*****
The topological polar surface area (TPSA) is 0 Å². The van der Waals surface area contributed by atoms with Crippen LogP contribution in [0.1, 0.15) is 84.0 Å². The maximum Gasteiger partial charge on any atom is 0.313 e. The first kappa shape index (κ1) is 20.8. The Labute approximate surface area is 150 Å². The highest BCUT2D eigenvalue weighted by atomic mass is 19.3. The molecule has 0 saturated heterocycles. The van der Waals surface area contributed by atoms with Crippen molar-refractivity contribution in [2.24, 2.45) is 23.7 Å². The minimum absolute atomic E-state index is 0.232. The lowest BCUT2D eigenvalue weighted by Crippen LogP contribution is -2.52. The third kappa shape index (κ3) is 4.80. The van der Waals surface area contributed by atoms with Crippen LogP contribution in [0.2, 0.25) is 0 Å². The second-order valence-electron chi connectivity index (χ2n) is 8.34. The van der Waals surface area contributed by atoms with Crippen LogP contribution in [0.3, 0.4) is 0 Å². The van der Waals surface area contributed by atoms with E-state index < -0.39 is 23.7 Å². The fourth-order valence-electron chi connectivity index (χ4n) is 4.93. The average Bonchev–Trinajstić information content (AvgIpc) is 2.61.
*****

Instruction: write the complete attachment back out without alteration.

The topological polar surface area (TPSA) is 0 Å². The van der Waals surface area contributed by atoms with Crippen LogP contribution in [0.1, 0.15) is 84.0 Å². The maximum Gasteiger partial charge on any atom is 0.313 e. The first kappa shape index (κ1) is 20.8. The Labute approximate surface area is 150 Å². The highest BCUT2D eigenvalue weighted by atomic mass is 19.3. The molecule has 0 saturated heterocycles. The van der Waals surface area contributed by atoms with Crippen molar-refractivity contribution in [2.24, 2.45) is 23.7 Å². The minimum absolute atomic E-state index is 0.232. The lowest BCUT2D eigenvalue weighted by Crippen LogP contribution is -2.52. The third kappa shape index (κ3) is 4.80. The van der Waals surface area contributed by atoms with Crippen LogP contribution in [0.2, 0.25) is 0 Å². The second-order valence-electron chi connectivity index (χ2n) is 8.34. The van der Waals surface area contributed by atoms with Crippen LogP contribution in [0.3, 0.4) is 0 Å². The van der Waals surface area contributed by atoms with E-state index < -0.39 is 23.7 Å². The fourth-order valence-electron chi connectivity index (χ4n) is 4.93. The average Bonchev–Trinajstić information content (AvgIpc) is 2.61.